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Differential Equations, Laplace Transform

  1. Dec 13, 2011 #1
    Hello all,
    Next semester I will be taking a Network Analysis course in my EE degree. Moreover, we will be utilizing numerous mathematical concepts I have not yet seen. If anyone has (preferably free) access to any of the concepts to follow that they would be willing to share, I would be grateful. I have 3 weeks off for break to work, however, I'd like to involve myself with some of these methods as we do not cover a course on Differential Equations. Thanks!

    Some of the mathematical concepts I will be utilizing next semester will be "deriving differential equations for electrical and mechanical systems, solving differential equations for initial conditions and a step input, the Laplace transform, Second Order Systems, solving transient response by the Laplace transform".
     
  2. jcsd
  3. Dec 13, 2011 #2
    You could watch the videos on khanacademy.org. They cover most of the material in a differential equations course. I am unsure if he discusses any applications, but the mathematics alone should sufficiently prepare you for your course.
     
  4. Dec 13, 2011 #3
    Sweet. Thanks! Do you recommend merely taking notes while watching the videos, and studying the concepts? The only downfall to relying merely on videos is the lack of practice problems. Are the mathematical concepts I was referring to usually covered in a Differential Equation class?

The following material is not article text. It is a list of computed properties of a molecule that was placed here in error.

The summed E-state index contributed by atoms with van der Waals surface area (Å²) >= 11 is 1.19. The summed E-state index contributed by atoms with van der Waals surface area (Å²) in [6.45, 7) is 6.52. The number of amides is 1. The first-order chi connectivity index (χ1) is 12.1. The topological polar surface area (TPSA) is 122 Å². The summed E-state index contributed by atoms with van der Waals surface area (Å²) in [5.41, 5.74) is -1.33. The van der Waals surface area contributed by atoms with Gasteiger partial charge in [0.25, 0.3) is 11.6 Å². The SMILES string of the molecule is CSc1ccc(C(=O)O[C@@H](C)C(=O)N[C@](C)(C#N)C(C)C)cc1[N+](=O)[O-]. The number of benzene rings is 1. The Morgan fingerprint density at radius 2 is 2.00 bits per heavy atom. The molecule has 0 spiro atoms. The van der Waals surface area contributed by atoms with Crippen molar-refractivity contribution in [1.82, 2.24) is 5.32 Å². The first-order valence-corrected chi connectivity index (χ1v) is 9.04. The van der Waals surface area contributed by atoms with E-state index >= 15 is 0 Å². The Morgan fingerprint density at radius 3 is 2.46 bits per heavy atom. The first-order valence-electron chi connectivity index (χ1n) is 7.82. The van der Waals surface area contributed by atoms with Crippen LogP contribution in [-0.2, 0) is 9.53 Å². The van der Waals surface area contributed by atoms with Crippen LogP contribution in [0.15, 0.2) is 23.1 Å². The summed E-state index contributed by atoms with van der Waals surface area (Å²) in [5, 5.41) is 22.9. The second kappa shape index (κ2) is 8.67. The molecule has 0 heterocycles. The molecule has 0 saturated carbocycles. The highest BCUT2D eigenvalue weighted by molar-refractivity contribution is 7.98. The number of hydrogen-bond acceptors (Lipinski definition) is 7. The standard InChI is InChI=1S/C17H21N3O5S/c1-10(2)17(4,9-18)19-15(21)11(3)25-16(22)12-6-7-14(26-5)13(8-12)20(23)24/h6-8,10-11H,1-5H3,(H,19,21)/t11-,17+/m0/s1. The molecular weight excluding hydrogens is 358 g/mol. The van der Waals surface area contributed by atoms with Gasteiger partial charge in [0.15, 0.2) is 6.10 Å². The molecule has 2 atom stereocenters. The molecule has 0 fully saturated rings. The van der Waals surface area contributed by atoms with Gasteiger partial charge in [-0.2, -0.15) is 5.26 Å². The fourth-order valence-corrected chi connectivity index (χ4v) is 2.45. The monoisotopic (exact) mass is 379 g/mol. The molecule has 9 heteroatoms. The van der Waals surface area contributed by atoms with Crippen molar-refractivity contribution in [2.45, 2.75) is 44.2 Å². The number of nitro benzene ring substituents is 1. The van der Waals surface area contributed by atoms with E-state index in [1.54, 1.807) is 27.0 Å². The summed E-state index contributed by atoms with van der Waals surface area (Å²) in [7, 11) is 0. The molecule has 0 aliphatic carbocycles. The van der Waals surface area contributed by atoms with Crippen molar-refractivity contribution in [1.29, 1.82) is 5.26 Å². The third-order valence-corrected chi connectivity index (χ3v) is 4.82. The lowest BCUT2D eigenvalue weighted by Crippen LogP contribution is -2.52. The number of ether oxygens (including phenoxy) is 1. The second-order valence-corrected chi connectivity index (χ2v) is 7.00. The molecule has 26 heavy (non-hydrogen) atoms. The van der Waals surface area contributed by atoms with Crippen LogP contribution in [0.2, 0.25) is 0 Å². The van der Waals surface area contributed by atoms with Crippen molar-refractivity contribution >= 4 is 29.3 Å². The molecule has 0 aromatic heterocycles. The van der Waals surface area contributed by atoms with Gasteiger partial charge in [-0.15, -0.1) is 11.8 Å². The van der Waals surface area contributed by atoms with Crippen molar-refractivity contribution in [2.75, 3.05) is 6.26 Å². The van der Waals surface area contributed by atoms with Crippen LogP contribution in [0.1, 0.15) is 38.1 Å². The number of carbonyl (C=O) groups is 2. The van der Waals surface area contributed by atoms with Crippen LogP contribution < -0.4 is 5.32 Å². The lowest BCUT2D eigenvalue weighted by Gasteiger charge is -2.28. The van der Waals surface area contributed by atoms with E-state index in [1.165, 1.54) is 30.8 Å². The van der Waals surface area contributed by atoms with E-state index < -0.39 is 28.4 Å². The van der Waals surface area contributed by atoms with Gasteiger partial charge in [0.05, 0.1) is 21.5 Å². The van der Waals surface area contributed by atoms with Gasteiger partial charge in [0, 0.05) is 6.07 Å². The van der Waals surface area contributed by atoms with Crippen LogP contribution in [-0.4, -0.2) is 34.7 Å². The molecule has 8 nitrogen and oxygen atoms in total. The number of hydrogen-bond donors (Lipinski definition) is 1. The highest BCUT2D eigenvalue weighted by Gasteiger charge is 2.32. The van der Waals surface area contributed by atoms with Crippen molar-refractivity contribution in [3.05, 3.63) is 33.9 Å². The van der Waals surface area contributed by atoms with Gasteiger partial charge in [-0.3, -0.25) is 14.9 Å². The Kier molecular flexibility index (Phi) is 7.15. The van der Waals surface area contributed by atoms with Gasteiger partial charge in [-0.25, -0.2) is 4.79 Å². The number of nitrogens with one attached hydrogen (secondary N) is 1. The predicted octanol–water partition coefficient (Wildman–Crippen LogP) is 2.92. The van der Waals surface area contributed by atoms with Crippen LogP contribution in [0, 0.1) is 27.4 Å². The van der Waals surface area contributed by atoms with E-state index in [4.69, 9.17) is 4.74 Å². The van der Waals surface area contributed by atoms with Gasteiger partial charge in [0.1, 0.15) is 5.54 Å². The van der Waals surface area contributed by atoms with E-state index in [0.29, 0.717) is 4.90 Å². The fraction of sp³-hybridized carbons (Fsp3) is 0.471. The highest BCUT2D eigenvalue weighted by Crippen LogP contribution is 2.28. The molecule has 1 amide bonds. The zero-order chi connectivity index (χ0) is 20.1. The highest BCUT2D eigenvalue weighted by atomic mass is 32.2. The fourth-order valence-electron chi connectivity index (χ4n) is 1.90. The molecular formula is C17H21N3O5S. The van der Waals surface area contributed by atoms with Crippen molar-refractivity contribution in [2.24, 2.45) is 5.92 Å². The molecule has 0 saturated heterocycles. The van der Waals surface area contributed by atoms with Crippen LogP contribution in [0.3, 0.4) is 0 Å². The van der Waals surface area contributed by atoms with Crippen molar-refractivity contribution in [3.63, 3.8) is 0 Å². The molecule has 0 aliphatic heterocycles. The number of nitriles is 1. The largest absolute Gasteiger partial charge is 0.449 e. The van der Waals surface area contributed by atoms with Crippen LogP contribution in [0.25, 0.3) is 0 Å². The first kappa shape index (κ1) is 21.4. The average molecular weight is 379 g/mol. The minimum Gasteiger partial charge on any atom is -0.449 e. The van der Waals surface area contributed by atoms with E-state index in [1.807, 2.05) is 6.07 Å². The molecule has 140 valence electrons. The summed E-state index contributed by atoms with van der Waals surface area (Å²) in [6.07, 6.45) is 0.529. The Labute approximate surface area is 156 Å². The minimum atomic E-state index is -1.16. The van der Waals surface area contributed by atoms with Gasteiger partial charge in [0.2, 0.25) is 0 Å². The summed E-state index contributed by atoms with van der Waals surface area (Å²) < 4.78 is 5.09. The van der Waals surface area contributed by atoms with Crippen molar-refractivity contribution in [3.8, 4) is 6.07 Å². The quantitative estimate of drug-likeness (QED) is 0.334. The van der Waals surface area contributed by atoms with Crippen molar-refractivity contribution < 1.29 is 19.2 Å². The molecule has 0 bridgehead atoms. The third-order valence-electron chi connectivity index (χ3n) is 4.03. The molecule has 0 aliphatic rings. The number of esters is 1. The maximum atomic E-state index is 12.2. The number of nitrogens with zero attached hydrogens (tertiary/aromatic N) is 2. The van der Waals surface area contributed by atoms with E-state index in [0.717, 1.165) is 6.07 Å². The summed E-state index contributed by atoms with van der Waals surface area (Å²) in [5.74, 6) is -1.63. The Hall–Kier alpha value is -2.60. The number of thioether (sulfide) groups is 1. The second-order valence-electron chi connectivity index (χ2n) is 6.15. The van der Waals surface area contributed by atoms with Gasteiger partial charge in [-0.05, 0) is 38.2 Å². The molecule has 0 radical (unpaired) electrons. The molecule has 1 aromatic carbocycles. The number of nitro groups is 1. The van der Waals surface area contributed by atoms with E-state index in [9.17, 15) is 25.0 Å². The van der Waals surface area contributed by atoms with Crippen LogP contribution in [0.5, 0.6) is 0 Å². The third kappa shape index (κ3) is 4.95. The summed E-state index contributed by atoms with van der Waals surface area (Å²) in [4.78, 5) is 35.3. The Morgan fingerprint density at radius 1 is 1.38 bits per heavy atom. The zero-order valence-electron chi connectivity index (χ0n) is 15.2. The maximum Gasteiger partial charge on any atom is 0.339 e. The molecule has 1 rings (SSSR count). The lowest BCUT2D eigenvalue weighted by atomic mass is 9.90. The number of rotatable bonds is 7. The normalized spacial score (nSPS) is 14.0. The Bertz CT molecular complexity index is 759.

Last edited: Dec 13, 2011
  5. Dec 13, 2011 #4
    I think that you can learn the concepts by watching the videos and working through the problems with him step by step. I like to set up a schedule when I self-study, so that might also be beneficial. I would try something like...

    Day 1:
    watch & work through 1,2,3
    Day 2:
    watch & work through 4,5,6
    Day 3:
    watch & work through 7,8,9
    watch: 1,2,3
    Day 4:
    watch & work through: 10,11,12
    watch: 4,5,6
    etc.

    Space everything out accordingly, though. The topics you listed are typically taught in ordinary differential equations classes and they're all covered in the videos. You won't get an electrical or mechanical perspective (although there will probably be a few related problems), but I assume your class will teach you the conceptual information and physical applications.
     
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